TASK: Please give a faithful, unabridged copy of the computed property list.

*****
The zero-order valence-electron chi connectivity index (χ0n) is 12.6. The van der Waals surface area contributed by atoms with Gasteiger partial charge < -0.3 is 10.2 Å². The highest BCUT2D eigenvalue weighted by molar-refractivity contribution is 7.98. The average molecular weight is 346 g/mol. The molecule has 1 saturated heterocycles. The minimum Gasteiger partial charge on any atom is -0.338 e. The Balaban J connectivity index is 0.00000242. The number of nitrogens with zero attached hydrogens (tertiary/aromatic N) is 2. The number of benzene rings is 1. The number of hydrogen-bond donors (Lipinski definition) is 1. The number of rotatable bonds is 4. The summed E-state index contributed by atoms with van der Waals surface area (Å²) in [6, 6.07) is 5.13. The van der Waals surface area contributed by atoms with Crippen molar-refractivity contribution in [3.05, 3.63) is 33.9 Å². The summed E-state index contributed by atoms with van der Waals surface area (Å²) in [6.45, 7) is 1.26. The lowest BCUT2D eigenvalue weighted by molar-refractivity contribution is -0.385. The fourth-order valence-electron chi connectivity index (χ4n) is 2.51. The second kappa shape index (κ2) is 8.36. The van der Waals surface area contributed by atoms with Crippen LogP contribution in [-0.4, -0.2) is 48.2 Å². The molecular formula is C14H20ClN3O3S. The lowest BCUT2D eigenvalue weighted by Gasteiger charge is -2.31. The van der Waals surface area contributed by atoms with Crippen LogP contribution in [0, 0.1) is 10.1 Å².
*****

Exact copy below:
The zero-order valence-electron chi connectivity index (χ0n) is 12.6. The van der Waals surface area contributed by atoms with Gasteiger partial charge < -0.3 is 10.2 Å². The highest BCUT2D eigenvalue weighted by molar-refractivity contribution is 7.98. The average molecular weight is 346 g/mol. The molecule has 1 saturated heterocycles. The minimum Gasteiger partial charge on any atom is -0.338 e. The Balaban J connectivity index is 0.00000242. The number of nitrogens with zero attached hydrogens (tertiary/aromatic N) is 2. The number of benzene rings is 1. The number of hydrogen-bond donors (Lipinski definition) is 1. The number of rotatable bonds is 4. The summed E-state index contributed by atoms with van der Waals surface area (Å²) in [6, 6.07) is 5.13. The van der Waals surface area contributed by atoms with Crippen molar-refractivity contribution in [3.05, 3.63) is 33.9 Å². The summed E-state index contributed by atoms with van der Waals surface area (Å²) in [6.45, 7) is 1.26. The lowest BCUT2D eigenvalue weighted by molar-refractivity contribution is -0.385. The fourth-order valence-electron chi connectivity index (χ4n) is 2.51. The second kappa shape index (κ2) is 8.36. The van der Waals surface area contributed by atoms with Crippen LogP contribution in [-0.4, -0.2) is 48.2 Å². The molecular formula is C14H20ClN3O3S. The lowest BCUT2D eigenvalue weighted by Gasteiger charge is -2.31. The van der Waals surface area contributed by atoms with Crippen LogP contribution in [0, 0.1) is 10.1 Å².